To move in-house can be a daunting challenge for some, there are different expectations of legal counsel, and reporting structures vary not only from private practice, but also between companies. It is easy to feel anxious about potential issues, or challenges that feel part and parcel with being the new guy. Remember though, it’s all in your perspective, will you look at the issues and see huge challenges, or translate them into big opportunities, to create change and add value.
We recently spoke with a friend who has moved between companies, and moved from a company with an existing legal department to building one from scratch as sole counsel. They discussed a lot of the potential challenges, one of the foremost being, getting internal departments to buy into your being an asset, not a barrier to their abilities to work, move forward with projects and achieve the business goals. Her first strategy was to approach department leaders, making them feel part of the team, but also asking them right off the bat, “How can I make your work easier?”
In our friend’s case the company was very supportive and responsive to new challenges and client groups quickly got on board. A big contributor to this early acceptance was the corporate culture, they happen to be a company that thrives on internal partnerships. Things were happening at such a fast pace that departments quickly saw the value of a boots on the ground, rapid response service, that in-house counsel made possible.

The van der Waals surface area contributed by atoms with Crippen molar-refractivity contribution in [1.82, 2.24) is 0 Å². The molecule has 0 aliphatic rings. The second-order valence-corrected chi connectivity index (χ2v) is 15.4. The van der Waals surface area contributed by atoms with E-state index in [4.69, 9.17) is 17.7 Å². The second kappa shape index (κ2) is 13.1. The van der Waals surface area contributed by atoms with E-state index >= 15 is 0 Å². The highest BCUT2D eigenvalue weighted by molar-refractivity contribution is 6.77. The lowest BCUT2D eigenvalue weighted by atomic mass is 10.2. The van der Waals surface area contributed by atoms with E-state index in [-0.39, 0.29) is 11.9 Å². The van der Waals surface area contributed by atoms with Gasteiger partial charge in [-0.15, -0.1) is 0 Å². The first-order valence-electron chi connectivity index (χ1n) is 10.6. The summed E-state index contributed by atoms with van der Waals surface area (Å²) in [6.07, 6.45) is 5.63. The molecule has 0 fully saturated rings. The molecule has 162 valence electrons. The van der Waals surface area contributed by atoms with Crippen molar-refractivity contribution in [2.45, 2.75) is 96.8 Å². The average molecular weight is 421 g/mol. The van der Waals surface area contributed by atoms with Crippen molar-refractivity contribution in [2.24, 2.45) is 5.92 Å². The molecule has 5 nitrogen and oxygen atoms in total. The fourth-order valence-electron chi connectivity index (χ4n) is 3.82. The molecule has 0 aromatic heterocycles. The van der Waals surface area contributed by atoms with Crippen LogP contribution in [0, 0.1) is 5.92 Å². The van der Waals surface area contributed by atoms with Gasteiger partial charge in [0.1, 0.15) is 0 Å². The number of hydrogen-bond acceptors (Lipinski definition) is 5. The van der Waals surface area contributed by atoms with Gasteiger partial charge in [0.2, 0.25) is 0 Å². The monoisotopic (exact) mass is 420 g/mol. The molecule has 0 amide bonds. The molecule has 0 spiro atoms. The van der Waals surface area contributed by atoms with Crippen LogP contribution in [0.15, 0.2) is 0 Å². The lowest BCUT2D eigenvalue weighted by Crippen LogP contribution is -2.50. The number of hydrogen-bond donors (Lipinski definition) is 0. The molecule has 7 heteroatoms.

Another potential challenge that can arise is, grappling with outside counsel and managing firms and their expectations. The same counsel commented that the impracticality of advice that had been given by external counsel was shocking. From long memos and lead times, to pushing for zero risk, external counsel was making it that the business was incapable of acting quickly. This is by no means exclusive to just their company and is unfortunately, more common than many people think.
When entering into a company one needs to quickly prioritize and grasp an understanding of what the existing relationships with external counsel have been like in the past. This will enable you to help both the company and the firms to feel more at ease, as you make it clear that you are to be seen as a partner not a replacement. Firms may feel threatened, thinking that you will affect their billable hours, or perhaps even eliminate them as a provider. By reaching out to the firms directly, you can put them at ease with a going forward game plan. It allows you to begin developing relationships and, will give you the insight and understanding for necessary changes, to help the company function and thrive.
Making a career move will always present unforeseen challenges, both good and bad but, like anything else we tackle in our career, it is all about how you choose to handle them. Going in with a plan and being on the same page as your superiors, is a good first step. Remain flexible, respect the level of autonomy you’ve been granted, and work within the company culture to achieve the company goals, as well as your own. No career shift will ever be completely seamless, but by setting goals and a game plan from the beginning, you stack the odds in your favour.